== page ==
Surviving the Lalit Modi storm: Narendra Modi can pull up Sushma Swaraj, but not Raje
That Lalit Modi is linked to politicians in every major party is something no one wants to discuss - since it does not help put the BJP and Narendra Modi is the dock.
Much nuance, even commonsense, is being sacrificed in the way Narendra Modi's political opponents and even the media are dealing with the fallout of the Lalit Modi affair. As things stand now, Lalit is a fugitive and all those who helped him can be said to have aided someone whom the law enforcement agencies are probing.
That Lalit Modi is linked to politicians in every major party is something no one wants to discuss - since it does not help put the BJP and Narendra Modi is the dock. The unstated goal is to use Lalit Modi to embarrass the PM, and this is why no one wants to talk about all of Lalit Modi's other linkages. The simple fact that no help was sought from Interpol for his arrest and extradition should put us out of any doubt. The only thing the UPA actually did was to warn the UK government that helping Lalit Modi would be seen as an unfriendly act.
This may merely mean that the BCCI bosses who ousted Lalit from the IPL were in cahoots with the Congress so that their control of the world's most cash-rich cricket club can be consolidated by keeping Lalit's hands out of the cookie jar. The chances are the UPA merely wanted Lalit out of India, and not back here to face the music since it would incriminate many others. It is worth noting that the current IPL boss is the Congress' Rajiv Shukla.
The brouhaha about Lalit Modi is thus a godsend for those who want to bring Narendra Modi down several notches - both rivals outside the party and inside it.
But this does not mean all criticism of the Prime Minister is motivated. There are genuine reasons for him to take a stand after the facts are ascertained.
There are three basic things the PM is being pilloried for.
One, he has chosen silence over action so far in the Lalit Modi affair, even though it involves a cabinet colleague (Sushma Swaraj), who facilitated the issue of travel documents by the UK government.
Two, he has not acted against Rajasthan CM Vasundhara Raje - especially after a document surfaced bearing her signature backing Lalit Modi's residency in the UK - and there is some evidence that Lalit Modi invested in the shares of Raje's son's company at inflated prices.
Three, more recently, Smriti Irani has also got into hot water over her claims in an election affidavit in 2004 that she had completed her BCom, when she had only completed part I - something she seems to have corrected in two later affidavits in 2011 and 2014.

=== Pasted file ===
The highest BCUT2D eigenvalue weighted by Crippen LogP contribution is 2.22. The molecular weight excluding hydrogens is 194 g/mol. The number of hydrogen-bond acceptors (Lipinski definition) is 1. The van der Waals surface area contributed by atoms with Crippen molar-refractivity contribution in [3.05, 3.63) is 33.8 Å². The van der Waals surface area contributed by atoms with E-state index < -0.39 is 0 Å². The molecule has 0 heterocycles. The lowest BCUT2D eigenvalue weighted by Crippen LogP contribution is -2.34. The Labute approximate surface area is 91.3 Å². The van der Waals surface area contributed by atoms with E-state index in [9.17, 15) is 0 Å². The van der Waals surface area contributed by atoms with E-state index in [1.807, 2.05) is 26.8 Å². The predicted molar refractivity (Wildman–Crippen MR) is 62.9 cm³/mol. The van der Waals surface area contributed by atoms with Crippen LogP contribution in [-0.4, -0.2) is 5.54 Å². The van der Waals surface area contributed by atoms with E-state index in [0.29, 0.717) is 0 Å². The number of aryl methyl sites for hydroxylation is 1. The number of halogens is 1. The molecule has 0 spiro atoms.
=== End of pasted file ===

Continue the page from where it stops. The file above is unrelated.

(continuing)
The English language media, which has never asked Sonia or Rahul to speak up on various improprieties and illegalities they are indirectly or directly responsible for, now wants the Prime Minister to speak up everyday.
Sure, Narendra Modi must make his views clear, but premature statements at a time when the facts were far from clear would have been politically foolish. In a 24x7 media news cycle, statements made in the morning can look foolish in the night. So I would certainly not fault the PM for not rushing to make statements. The only statement that could have been made was something that ran like this: "We are ascertaining the facts, but I will assure you that the law will be upheld without question." No one would have been happy with that, and so Modi was right to not speak up earlier.
The time to break the silence is at hand, and Modi should now speak up - and act.
But here nuance is important. The PM can speak and act when it involves his own cabinet colleagues - Sushma Swaraj and Smriti Irani - but not the Rajasthan CM. In a federal polity, it is not the job of the PM to act against Chief ministers, who are independently elected and accountable to the electorate and the law separately. The fact that Raje belongs to his own party does not over-rule federalism. Just as the PM cannot act against Akhilesh Yadav for the unspeakable things happening in UP, or against Mamata Banerjee for the violence and scams in her state, he cannot do so against Vasundhara Raje either.
Amit Shah as BJP president can ask her to resign, but even he cannot tell the Rajasthan legislature party what to do. It is Rajasthan's BJP MLAs who have to act, if that is what they want to do. The fact that Amit Shah is close to Narendra Modi should not blind us to the reality that the PM cannot be the one to question Raje's actions. His only job is to ensure that the law is followed by his enforcement officials. The battle for Raje's ouster has to be fought in Jaipur, not Delhi.
Prima facie, putting the allegations in perspective, this is what seems plausible: Sushma Swaraj seems to be guilty of an impropriety in helping Lalit Modi; Smriti Irani told the Election Commission a lie about her BCom degree in 2004 but has now corrected herself; and Raje seems likely to be in the dock for questionable dealings involving her son, not to speak of helping Lalit Modi in the UK.
The PM can publicly reprimand Sushma for her eagerness to help Lalit by flouting established norms; he can ask Smriti to stay out of the cabinet till she clears her name with the court. What he cannot do is act against Vasundhara. It is not his job to do that.
The PM is responsible for what happens at the centre, not the states.